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Musical Instrument repair can be very simple when you follow a few easy instructions. Knowing how to make minor repairs on your musical instrument can save you hundreds of dollars on professional repair shop costs, and also help you out of a major jam. Countless musicians have had to perform on an instrument that had problems they could have easily fixed, if they just knew a few simple rules.

All woodwind instruments are built basically the same way. They all have pads underneath the keys. These pads are used to assure the proper sealing of the keys when closed with the fingers, and can easily move out of place with use. Most instruments contain a small screw right on the top of the key arm, and this problem can be fixed with the simple twist of a screwdriver. The tools you will need are a small jewelers screwdriver and a dollar bill. The dollar bill is used to test that the pad is seating correctly—place the dollar bill under the key, and press the key lightly with your finger. Gently pull on the dollar bill to see if the pad is closing equally on all four sides. Do you feel less pressure on the back of the pad? On the front, or the sides? Turn the screw and repeat this process until the pad sits the same on all sides. This process can be used for all keys on all woodwind instruments. With most woodwind instruments, this is the only common problem you will have.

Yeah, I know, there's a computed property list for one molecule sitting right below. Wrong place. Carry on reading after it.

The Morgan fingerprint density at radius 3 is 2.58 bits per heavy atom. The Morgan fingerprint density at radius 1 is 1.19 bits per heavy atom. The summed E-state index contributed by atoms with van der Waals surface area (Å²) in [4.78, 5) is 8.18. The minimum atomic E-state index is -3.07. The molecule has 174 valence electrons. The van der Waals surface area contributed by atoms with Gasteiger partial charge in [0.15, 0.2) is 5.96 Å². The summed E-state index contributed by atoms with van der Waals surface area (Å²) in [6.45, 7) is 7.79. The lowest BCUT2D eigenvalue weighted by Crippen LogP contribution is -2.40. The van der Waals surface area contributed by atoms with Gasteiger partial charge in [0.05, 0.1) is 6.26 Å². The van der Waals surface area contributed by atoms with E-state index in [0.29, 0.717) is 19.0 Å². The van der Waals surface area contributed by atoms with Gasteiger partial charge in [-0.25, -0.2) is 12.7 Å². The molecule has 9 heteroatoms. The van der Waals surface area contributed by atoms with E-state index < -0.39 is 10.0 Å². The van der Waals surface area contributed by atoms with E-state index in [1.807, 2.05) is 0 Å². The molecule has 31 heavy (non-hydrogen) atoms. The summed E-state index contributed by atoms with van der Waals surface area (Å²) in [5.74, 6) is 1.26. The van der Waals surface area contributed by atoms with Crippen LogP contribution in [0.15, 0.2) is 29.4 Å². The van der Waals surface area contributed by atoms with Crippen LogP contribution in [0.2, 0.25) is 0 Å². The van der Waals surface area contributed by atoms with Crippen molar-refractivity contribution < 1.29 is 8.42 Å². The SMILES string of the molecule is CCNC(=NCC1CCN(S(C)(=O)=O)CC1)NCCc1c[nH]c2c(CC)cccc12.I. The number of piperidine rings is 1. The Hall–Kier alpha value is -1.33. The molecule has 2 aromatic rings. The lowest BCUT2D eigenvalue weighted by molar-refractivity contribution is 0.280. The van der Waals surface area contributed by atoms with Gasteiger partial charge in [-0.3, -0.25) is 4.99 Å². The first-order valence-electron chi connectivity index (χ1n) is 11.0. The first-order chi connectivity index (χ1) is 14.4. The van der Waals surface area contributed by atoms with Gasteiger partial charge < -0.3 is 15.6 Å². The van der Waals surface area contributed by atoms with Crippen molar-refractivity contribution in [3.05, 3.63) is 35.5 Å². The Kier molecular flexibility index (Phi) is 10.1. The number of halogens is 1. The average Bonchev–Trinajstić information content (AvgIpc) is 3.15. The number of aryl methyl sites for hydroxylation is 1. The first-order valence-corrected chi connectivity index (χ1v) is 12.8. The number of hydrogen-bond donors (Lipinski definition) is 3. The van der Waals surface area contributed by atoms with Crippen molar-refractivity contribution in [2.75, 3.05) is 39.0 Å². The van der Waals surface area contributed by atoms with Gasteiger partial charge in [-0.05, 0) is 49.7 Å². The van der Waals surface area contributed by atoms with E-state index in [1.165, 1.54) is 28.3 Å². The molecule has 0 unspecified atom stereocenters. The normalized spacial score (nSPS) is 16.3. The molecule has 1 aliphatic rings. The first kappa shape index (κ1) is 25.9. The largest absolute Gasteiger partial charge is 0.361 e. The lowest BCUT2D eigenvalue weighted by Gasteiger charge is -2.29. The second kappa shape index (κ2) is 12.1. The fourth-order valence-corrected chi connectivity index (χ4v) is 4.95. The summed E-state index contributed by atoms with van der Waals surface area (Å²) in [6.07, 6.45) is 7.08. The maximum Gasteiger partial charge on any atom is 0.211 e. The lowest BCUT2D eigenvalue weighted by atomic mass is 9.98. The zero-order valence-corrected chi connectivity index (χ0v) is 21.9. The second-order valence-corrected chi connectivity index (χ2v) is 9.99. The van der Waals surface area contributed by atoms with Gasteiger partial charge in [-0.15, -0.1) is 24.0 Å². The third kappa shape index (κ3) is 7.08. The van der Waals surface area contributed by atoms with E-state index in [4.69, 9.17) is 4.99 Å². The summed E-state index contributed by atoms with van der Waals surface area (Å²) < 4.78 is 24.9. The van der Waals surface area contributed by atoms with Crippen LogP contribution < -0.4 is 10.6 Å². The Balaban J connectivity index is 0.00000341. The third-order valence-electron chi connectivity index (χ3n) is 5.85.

In a addition to the normal problems of woodwind instruments, a common problem on the flute is with the head joint cork—if your instrument is chronically out of tune, the cork may be loose. To fix this problem, unscrew the cap on the top of the head joint, and use your cleaning rod (all flute players should have one of these—if you don’t, you can purchase one at your local music store) to push the cork out. Use the screw on the top of the cork to condense the cork, and then place it back in your head joint—the process is that simple, and now you will be able to play in tune!

Brass instruments do not have many problems, as their construction is very simple, but one common problem is for the mouthpiece to get stuck—the only way to fix this is to buy a mouthpiece puller from your local music store. If you cannot afford this, ask your band director or music teacher if they have one. With a mouthpiece puller, the process only takes a few seconds.

Now that you are armed with these few simple instructions, you will never again be caught before a performance without an instrument in tip-top condition! With practice, musical instrument repair can be fun and simple.